Let’s start with an anecdote from my high school years. A public school without much funding located in an old building, the school did not have air conditioning (third-world conditions, I know). Additionally, most of the teachers refused to leave the classroom doors open to allow for a cross-breeze with open windows, since the halls were usually noisy even between classes. The city in which I grew up doesn’t get that hot, but during summer, including at least a few weeks at the tail end and beginning of the school year, the temperature can hit the mid-80s and 90s. So you can imagine that the school was very hot and stuffy.

With no a/c and not a breeze in sight, most students opted to wear less clothing in order to cope with the heat. Both boys and girls wore shorts and tank tops. Then the school issued new guidelines that girls were not allowed to have visible bra straps, their tanks had to have straps at least three fingers wide, and shorts had to reach past your fingertips when standing up straight. Sometimes girls who didn’t comply were actually sent home to change. Never mind that the boys wife-beater tanks were only two fingers wide and basically see-through, and that most of them were sagging their pants so low you could see five inches of underwear. Nope, the guidelines applied to girls’ clothing only.

In the US, similar stories have been making the news in recent months. A Petaluma, CA middle school held a mandatory assembly for just the female students to announce that leggings were being banned because they distract boys. A Readington Township, NJ school required all dresses at a school dance have at least one strap.

This is my problem with the concept of modesty: It is a construct that is literally only ever applied to women.

Why do women need to be odest while it’s okay for a man to walk around in public in a nipple-baring tank or even completely shirtless, with his pants falling off his ass? It’s because only women’s naked skin is sexual or deviant, so it must be covered up.

The idea of modesty is just another way to force women to relinquish control of their own bodies. Our bodies are treated as inherently sexual, no matter how young, innocent, or naive we may be. Many of my fellow bosom bloggers have stories of developing early and having little understanding of what was happening, yet being called sluts by peers just for having large breasts.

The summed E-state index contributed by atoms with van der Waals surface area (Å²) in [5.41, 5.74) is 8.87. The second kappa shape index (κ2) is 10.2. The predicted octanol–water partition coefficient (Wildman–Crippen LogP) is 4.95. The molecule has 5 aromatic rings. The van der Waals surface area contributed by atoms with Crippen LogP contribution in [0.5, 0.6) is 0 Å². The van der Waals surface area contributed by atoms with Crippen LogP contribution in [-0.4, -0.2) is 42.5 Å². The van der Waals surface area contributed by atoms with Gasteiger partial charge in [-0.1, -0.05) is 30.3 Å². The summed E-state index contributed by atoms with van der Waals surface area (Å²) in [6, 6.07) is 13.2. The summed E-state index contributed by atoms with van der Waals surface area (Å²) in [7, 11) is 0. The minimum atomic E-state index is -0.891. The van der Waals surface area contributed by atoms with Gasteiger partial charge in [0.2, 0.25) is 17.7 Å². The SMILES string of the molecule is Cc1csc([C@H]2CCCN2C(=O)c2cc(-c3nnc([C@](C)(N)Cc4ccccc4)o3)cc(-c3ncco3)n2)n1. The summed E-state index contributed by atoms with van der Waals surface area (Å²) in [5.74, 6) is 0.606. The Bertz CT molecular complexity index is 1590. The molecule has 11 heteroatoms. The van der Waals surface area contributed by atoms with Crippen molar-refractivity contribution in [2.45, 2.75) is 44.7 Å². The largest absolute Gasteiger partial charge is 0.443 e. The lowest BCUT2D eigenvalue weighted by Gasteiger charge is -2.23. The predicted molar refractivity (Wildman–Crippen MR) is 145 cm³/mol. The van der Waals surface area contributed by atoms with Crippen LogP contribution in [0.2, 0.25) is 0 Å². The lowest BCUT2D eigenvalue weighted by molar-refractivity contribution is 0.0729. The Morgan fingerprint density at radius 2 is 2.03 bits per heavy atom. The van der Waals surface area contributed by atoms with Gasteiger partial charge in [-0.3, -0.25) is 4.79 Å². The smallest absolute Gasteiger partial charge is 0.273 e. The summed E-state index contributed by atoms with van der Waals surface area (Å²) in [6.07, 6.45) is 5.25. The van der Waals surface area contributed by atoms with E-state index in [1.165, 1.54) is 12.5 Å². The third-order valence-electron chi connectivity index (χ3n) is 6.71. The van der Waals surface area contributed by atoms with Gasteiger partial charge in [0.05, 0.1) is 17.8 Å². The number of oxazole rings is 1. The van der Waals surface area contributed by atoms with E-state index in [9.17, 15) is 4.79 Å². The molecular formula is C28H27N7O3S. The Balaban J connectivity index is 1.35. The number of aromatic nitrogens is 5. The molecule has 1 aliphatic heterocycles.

Further, women’s bodies are treated as public property. People have no compunction with commenting on a complete stranger’s body (see my previous post). Men feel entitled to catcall women on the street, as if our bodies are just there for them to appreciate and/or critique.

So when someone demands that women cover up for the sake of modesty, it’s another way to reduce women’s bodily autonomy. It’s a way of saying that women are sex objects whether we like it or not and it’s saying that we don’t have the right to dress in the way that makes us most comfortable. We must dress (and sometimes even act) in a way that agrees with someone else’s personal preferences and sensibilities.

Worse, even though women are treated as sexual objects from pubescence onward, we’re not actually supposed to embrace sexuality. Things like purity balls and modesty pledges reinforce the fact that while men are allowed to think of us as sexual beings with impunity, in practice we’re actually supposed to remain pure. Sure, men can gallivant around town with whomever they please, but women should remain chaste.

Further, with the hypersexualization of women’s bodies by outside forces, you end up with alarming things like the following list of helpful suggestions currently making the rounds on Facebook:

Ignoring for a moment the complete lack of sense that number 1 makes (I have sweatshirts that are hard to get into due to a tight neckholee–is that immodest?), number 3 is incredibly irresponsible. It’s essentially saying that if you have big boobs or a big ass or, hell, have a prosthetic foot, and someone notices that before looking at your face (completely likely in a group setting or when you’re all the way across the room from the looker), then you are immodest. Regardless of what you’re wearing or what you’re doing, your body is inherently obscene just by dint of being a woman’s body.

It’s also completely stripping the looker of any responsibility for his or her own behavior. If someone leers at your breasts, or any part of your body, then that person is a rude creep, plain and simple. Number 3 up on that list implies that the person being looked at is responsible for the behavior of the looker. It’s saying that the lookee has the ability to control the urges and behavior of the looker simply by dressing the right way.